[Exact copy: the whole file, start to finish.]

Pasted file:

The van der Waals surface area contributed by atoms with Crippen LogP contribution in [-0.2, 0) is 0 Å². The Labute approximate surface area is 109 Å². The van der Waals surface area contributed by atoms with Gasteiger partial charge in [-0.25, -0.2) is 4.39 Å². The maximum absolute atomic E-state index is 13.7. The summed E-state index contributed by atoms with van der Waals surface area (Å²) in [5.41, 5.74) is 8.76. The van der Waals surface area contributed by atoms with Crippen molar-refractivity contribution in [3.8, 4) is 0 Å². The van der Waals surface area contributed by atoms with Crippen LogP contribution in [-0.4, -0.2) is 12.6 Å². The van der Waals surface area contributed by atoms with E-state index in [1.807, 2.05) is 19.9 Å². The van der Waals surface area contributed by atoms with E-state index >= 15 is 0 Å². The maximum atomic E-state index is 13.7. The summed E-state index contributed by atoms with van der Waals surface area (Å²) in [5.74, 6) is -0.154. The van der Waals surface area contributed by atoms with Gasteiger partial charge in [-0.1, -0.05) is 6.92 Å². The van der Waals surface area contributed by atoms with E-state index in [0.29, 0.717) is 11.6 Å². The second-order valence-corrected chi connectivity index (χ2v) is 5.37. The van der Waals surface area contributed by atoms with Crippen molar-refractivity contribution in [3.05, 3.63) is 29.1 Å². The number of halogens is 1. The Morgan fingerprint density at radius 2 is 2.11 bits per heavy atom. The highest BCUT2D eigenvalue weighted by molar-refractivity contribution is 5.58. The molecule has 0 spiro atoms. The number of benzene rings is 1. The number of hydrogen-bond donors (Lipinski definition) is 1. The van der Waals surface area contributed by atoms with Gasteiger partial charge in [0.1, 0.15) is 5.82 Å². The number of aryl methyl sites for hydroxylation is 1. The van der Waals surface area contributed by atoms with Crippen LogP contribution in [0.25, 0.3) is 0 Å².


The van der Waals surface area contributed by atoms with Crippen LogP contribution in [-0.2, 0) is 0 Å². The Labute approximate surface area is 109 Å². The van der Waals surface area contributed by atoms with Gasteiger partial charge in [-0.25, -0.2) is 4.39 Å². The maximum absolute atomic E-state index is 13.7. The summed E-state index contributed by atoms with van der Waals surface area (Å²) in [5.41, 5.74) is 8.76. The van der Waals surface area contributed by atoms with Crippen molar-refractivity contribution in [3.8, 4) is 0 Å². The van der Waals surface area contributed by atoms with Crippen LogP contribution in [-0.4, -0.2) is 12.6 Å². The van der Waals surface area contributed by atoms with E-state index in [1.807, 2.05) is 19.9 Å². The van der Waals surface area contributed by atoms with E-state index >= 15 is 0 Å². The maximum atomic E-state index is 13.7. The summed E-state index contributed by atoms with van der Waals surface area (Å²) in [5.74, 6) is -0.154. The van der Waals surface area contributed by atoms with Gasteiger partial charge in [-0.1, -0.05) is 6.92 Å². The van der Waals surface area contributed by atoms with E-state index in [0.29, 0.717) is 11.6 Å². The second-order valence-corrected chi connectivity index (χ2v) is 5.37. The van der Waals surface area contributed by atoms with Crippen molar-refractivity contribution in [3.05, 3.63) is 29.1 Å². The number of halogens is 1. The Morgan fingerprint density at radius 2 is 2.11 bits per heavy atom. The highest BCUT2D eigenvalue weighted by molar-refractivity contribution is 5.58. The molecule has 0 spiro atoms. The number of benzene rings is 1. The number of hydrogen-bond donors (Lipinski definition) is 1. The van der Waals surface area contributed by atoms with Gasteiger partial charge in [0.1, 0.15) is 5.82 Å². The number of aryl methyl sites for hydroxylation is 1. The van der Waals surface area contributed by atoms with Crippen LogP contribution in [0.25, 0.3) is 0 Å².